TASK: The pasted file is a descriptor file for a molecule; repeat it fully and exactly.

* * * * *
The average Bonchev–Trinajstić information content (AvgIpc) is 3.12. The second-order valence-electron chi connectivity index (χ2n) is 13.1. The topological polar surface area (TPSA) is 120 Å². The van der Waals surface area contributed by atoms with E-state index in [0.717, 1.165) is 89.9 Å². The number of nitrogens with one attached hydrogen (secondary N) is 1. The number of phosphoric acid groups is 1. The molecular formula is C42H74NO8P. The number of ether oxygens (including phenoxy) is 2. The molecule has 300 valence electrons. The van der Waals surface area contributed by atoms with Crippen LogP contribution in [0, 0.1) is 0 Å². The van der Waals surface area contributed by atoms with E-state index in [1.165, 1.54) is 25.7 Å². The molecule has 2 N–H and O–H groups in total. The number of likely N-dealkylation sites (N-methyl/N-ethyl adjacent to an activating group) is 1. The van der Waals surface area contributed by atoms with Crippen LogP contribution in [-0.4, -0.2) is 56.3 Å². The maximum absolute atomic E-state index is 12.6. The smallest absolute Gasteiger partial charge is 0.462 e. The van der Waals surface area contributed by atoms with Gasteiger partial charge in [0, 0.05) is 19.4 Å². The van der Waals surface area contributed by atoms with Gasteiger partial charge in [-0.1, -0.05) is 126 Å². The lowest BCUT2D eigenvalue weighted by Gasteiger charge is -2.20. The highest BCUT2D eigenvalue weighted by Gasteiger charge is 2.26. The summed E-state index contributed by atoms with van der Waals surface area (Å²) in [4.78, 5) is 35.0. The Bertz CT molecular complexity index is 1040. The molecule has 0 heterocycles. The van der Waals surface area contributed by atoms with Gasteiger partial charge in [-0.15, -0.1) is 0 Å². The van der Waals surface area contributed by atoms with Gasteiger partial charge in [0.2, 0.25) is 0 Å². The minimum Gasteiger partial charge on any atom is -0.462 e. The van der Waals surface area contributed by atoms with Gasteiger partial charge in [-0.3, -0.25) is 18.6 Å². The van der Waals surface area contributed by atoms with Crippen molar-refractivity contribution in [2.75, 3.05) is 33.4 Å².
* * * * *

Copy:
The average Bonchev–Trinajstić information content (AvgIpc) is 3.12. The second-order valence-electron chi connectivity index (χ2n) is 13.1. The topological polar surface area (TPSA) is 120 Å². The van der Waals surface area contributed by atoms with E-state index in [0.717, 1.165) is 89.9 Å². The number of nitrogens with one attached hydrogen (secondary N) is 1. The number of phosphoric acid groups is 1. The molecular formula is C42H74NO8P. The number of ether oxygens (including phenoxy) is 2. The molecule has 300 valence electrons. The van der Waals surface area contributed by atoms with Crippen LogP contribution in [0, 0.1) is 0 Å². The van der Waals surface area contributed by atoms with E-state index in [1.165, 1.54) is 25.7 Å². The molecule has 2 N–H and O–H groups in total. The number of likely N-dealkylation sites (N-methyl/N-ethyl adjacent to an activating group) is 1. The van der Waals surface area contributed by atoms with Crippen LogP contribution in [-0.4, -0.2) is 56.3 Å². The maximum absolute atomic E-state index is 12.6. The smallest absolute Gasteiger partial charge is 0.462 e. The van der Waals surface area contributed by atoms with Gasteiger partial charge in [0, 0.05) is 19.4 Å². The van der Waals surface area contributed by atoms with Gasteiger partial charge in [-0.1, -0.05) is 126 Å². The lowest BCUT2D eigenvalue weighted by Gasteiger charge is -2.20. The highest BCUT2D eigenvalue weighted by Gasteiger charge is 2.26. The summed E-state index contributed by atoms with van der Waals surface area (Å²) in [4.78, 5) is 35.0. The Bertz CT molecular complexity index is 1040. The molecule has 0 heterocycles. The van der Waals surface area contributed by atoms with Gasteiger partial charge in [-0.15, -0.1) is 0 Å². The van der Waals surface area contributed by atoms with Gasteiger partial charge in [0.2, 0.25) is 0 Å². The minimum Gasteiger partial charge on any atom is -0.462 e. The van der Waals surface area contributed by atoms with Gasteiger partial charge in [-0.3, -0.25) is 18.6 Å². The van der Waals surface area contributed by atoms with Crippen molar-refractivity contribution in [2.75, 3.05) is 33.4 Å².